It is currently uncertain which of these scenarios is responsible for the majority of the water that is found in the oceans; however, we do know that the bulk of the water that is found in the oceans (and on the rest of the globe) is rather old – on the order of 4 billion years old.
On the other hand, when scientists talk about the “age” of ocean waters, they frequently mean something quite different. Specifically, they mean the amount of time that the water has spent at the surface of the ocean disconnected from the atmosphere. There is movement over the surface of the seas, with warm waters from the tropics migrating toward the poles on the western edges of ocean basins and cold waters from the Arctic and Antarctic moving back towards the equator on the eastern sides.
The oceans are not still environments (see this page for some amazing visualizations). But the oceans also rotate vertically; this means that waters at the top that are cold and salty (and hence dense) sink to the bottom in a few locations across the planet, then travel through the basins located farther down in the ocean’s cold and dark depths before rising elsewhere.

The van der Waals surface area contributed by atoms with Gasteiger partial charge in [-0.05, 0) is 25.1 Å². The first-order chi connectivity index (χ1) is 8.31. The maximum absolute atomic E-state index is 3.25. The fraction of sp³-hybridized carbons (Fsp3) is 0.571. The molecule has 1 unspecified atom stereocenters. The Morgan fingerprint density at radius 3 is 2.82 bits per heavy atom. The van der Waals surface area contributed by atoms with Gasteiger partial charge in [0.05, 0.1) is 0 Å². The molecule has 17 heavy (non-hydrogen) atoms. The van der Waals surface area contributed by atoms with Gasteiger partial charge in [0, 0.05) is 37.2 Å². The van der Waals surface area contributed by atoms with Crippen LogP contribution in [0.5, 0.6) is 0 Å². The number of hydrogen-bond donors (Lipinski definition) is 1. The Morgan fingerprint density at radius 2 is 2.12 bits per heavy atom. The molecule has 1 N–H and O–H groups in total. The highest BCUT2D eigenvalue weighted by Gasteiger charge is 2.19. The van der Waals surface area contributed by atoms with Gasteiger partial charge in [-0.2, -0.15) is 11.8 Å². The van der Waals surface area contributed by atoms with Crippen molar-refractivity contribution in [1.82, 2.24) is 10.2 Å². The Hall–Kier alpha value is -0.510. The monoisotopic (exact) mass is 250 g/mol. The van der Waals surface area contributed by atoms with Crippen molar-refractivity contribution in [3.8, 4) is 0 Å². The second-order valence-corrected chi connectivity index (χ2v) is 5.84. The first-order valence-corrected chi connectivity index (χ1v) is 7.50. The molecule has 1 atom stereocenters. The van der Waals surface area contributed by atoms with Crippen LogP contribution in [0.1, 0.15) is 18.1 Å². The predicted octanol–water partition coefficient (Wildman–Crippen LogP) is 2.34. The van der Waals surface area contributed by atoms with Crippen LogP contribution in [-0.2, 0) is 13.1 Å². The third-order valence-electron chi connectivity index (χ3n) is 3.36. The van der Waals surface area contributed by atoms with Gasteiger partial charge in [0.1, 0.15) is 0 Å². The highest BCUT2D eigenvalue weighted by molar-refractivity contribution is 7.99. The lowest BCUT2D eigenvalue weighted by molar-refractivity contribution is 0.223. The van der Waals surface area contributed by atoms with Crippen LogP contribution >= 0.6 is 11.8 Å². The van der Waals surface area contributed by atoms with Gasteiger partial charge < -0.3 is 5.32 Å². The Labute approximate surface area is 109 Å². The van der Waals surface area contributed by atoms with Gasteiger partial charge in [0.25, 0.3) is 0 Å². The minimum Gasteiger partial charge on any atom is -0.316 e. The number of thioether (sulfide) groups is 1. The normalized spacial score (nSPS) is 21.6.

- This type of circulation is referred to as the Thermohaline Circulation because it is driven by changes in water density brought about by temperature (the “thermo”) and salinity (the “haline”).
- The Ocean Conveyor Belt is another name for this phenomenon.
- When the ocean freezes, salt is forced out of the ice, and the water that remains in the ocean below becomes extremely salty as a result.
This is one method for producing highly thick water. When it comes to the average drop of saltwater, how long does it take for it to go all the way from the surface in the north Atlantic to the depths in the north Pacific? Approximately a thousand years.